Qatargate: What if the real abuse was the prosecutor’s investigation?

The geopolitics of the Arab world, especially the Arabian Peninsula, is highly complex, characterized by intricate webs of interests, intersecting conflicts, and driven by the limitless ambitions of petro-monarchies seeking to expand their sphere of influence.

A recent astonishing scenario has emerged—a media assassination manoeuvre originating from the Gulf and reaching European institutions and prosecutors, potentially giving rise to the infamous Qatargate investigation. European news outlets associated with the Eic journalistic consortium, including Belgian Le Soir, Domani, and the French investigative website Mediapart, have exposed the contours of a sinister mass defamation operation.

The origin of this plot can be traced to the United Arab Emirates (UAE) and their intense rivalry with neighbouring Qatar. While the two countries restored diplomatic relations on June 19, reopening their embassies after seven years of strained ties, mutual distrust, secret manoeuvres, and a desire to disrupt and hinder each other persist. At the time, Abu Dhabi’s intelligence operatives aimed to strike at the heart of Doha, hampering its rise and influence in Europe.

To achieve this, they enlisted the services of a Swiss private intelligence company called Alp Service, led by Mario Brero, an Italian-Swiss individual described as an “expert in confidential relations.” Brero’s activities, including hacking and a network of contacts spanning Africa, the Balkans, Western Europe, Central Asia, and Russia, have been involved in numerous questionable endeavours. Their latest project was compiling a list of pro-Qatar lobbyists, both real and imaginary, costing approximately six million euros.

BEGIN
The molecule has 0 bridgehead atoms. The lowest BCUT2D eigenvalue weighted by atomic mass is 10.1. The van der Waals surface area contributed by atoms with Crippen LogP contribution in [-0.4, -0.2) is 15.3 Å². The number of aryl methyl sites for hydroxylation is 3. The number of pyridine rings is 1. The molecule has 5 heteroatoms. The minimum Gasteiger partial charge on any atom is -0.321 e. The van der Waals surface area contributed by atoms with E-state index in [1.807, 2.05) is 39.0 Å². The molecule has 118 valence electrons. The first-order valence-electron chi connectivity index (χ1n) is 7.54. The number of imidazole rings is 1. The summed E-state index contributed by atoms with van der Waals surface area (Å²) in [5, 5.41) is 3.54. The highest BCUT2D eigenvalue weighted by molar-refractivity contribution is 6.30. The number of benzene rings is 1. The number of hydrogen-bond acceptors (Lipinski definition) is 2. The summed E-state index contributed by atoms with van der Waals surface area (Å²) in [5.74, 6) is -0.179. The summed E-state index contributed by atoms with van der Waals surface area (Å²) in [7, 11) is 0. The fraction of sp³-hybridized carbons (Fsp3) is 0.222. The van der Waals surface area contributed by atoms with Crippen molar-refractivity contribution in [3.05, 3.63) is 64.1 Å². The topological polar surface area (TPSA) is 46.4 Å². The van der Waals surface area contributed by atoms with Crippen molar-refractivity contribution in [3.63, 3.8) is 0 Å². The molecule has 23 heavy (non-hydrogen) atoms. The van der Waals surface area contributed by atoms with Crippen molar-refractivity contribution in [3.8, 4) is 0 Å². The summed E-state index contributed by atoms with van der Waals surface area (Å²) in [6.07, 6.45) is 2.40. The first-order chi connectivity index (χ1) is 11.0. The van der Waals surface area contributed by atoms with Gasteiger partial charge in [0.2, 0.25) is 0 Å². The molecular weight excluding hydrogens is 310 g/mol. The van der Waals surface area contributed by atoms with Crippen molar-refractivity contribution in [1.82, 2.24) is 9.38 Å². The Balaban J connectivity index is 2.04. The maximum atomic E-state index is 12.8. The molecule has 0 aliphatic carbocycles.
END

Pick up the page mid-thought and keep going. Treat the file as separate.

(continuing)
One notable dossier attributed to Brero’s team is “Abu Dhabi Secrets,” which supposedly lists 160 individuals and 80 organizations accused of supporting the Egyptian Islamist movement, the Muslim Brotherhood. The UAE and Saudi Arabia accused Qatar, historically linked to the Brotherhood, of propagating Islamist propaganda through the prominent Al Jazeera network.

However, investigations by the Eic Consortium revealed that individuals were often included randomly, lacking any logical connection or remote link to Doha or Islamist militants. It was a ruthless and crude collective slander operation, reflecting Brero’s own dubious background. The list contained journalists, imams, university professors, and prominent political figures like Belgian Minister of Environment Zakia Khattabi, who was falsely indicated as Vice President of the Executive of Muslims in Belgium, a position she never held.

Khattabi expressed her dismay, labelling the news as completely baseless and disturbing. Her participation in the upcoming COP 28 conference on climate change, hosted by the UAE—the main culprits behind this media assassination—raises questions about her mindset. The Belgian Ministry of Foreign Affairs summoned the Abu Dhabi Ambassador to Brussels for clarification.

Surprisingly, the three primary individuals accused in the Qatargate scandal—Belgian MEP Marc Tarabella, former Vice President of the European Parliament Eva Kaili, and former trade unionist and lobbyist Antonio Panzeri—also appear on Brero’s list. This raises spontaneous questions about the alignment between the conclusions of the Brussels prosecutor’s office, investigating magistrate Michel Claise, Alp Service, Emirati intelligence, and Brussels’ secret services. It appears as though the 007 operatives orchestrated a fantasy narrative for Prosecutor Claise, confident that he would carry out their agenda. Consequently, the ultimate crime of the Qatargate may not be the Qatargate itself.

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